Ajla Karajko, Barnard Class of 2014, is working on more than just registering for classes this week. As one of seven women in the running for a Glamour competition that acknowledges superb ungraduate students, Ajla has been sharing stories about how growing up in war-torn Bosnia has lead her to do extensive community building in her hometown. Through the means of art and inter-faith dialogue, Ajla is hoping to provide children with a different set of cards than the one she was dealt. Her Campus Barnard sat down with her to hear about what glamour means to her, why she is so passionate about working with her home country , and what its like to simply be a regular girl at Barnard College.
For more information on voting for Ajla: http://www.glamour.com/inspire…
Is there anything about your Barnard experience that conjures up images of your childhood in Bosnia?
This is a hard question. There are of course those small daily activities/happenings or even people who remind me of something/someone from my past. However, Barnard and the USA are very different from my home country Bosnia and Herzegovina, and especially from the Bosnia and Herzegovina that I was raised in. I was born in 1991, right before the war that ended in 1995. So, my earliest childhood was nothing like the childhood of most of my friends at Barnard. But what my Barnard experience really evokes in me is a feeling of happiness and gratitude to God, to my parents, my brother, and everyone else who believed in me and who helped me to get here where I am now. Because, even today, 20 years after the war, there is still a lot of poverty in my home country, which makes it really hard to succeed and to make your dreams come true.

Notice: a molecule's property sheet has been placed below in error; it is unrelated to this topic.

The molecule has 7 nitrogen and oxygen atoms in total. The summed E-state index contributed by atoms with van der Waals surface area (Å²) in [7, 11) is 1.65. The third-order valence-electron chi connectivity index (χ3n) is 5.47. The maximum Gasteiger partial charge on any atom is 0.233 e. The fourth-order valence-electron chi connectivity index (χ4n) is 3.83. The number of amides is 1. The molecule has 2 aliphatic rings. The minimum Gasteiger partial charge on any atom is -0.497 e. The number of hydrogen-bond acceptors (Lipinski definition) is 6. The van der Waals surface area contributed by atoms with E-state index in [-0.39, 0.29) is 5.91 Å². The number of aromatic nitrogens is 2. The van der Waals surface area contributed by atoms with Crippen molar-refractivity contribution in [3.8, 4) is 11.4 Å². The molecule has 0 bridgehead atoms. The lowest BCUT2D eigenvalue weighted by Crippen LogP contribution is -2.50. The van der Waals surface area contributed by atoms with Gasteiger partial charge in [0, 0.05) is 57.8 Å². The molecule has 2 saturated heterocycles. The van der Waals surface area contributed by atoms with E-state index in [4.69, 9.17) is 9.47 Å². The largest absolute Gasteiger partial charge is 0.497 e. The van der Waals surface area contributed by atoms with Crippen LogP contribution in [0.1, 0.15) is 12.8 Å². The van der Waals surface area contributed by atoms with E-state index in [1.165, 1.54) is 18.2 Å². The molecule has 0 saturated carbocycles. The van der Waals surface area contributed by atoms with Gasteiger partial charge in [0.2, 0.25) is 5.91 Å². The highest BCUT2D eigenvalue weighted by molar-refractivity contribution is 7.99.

How would you explain your experience in New York City in 3 words?
As I dreamed.
Describe your dorm room.
I was abroad last semester, and I just moved into an empty room in Hewitt. My luggage got lost, so until I get it back it just me and walls. In normal situations my dorm room is very organized, usually in three big sections: study section with lots of books, inspiring posters and technological devices, fashion section with all of my clothes and shoes, make-up, accessories and everything other that a women ought to have, and stress-free section with photos of my family and friends, music, movies, cozy blankets and of course some delicious European food.
What are your usual Sunday plans?
Sunday is my studying day. I have Fridays and Saturdays off, and that is when I do whatever I feel like. I use Sunday to finish all of my homeworks, to organize and to get ready for the next week.
How do you define “glamour?” How would you interpret the message the magazine competition seeks to deliver?
Glamour is being who you are and feeling good about it.
I think that “Glamour Magazine” is trying to tell its readers few things: 1) that women are and can be as (or even more) successful than men, 2) that it does not matter where you come from, but where you want to be and that as long as you follow your dreams, you will get there, and 3) that there are still some good people on this planet who are trying to change the world and make it a better place. And I would really like to emphasize this last point, because most of the news we read today are about people who killed someone, who stole something, people who hurt others…Glamour does a really good job of showing that there are other kinds of people too: young women who are trying their best to help others, and to change lives.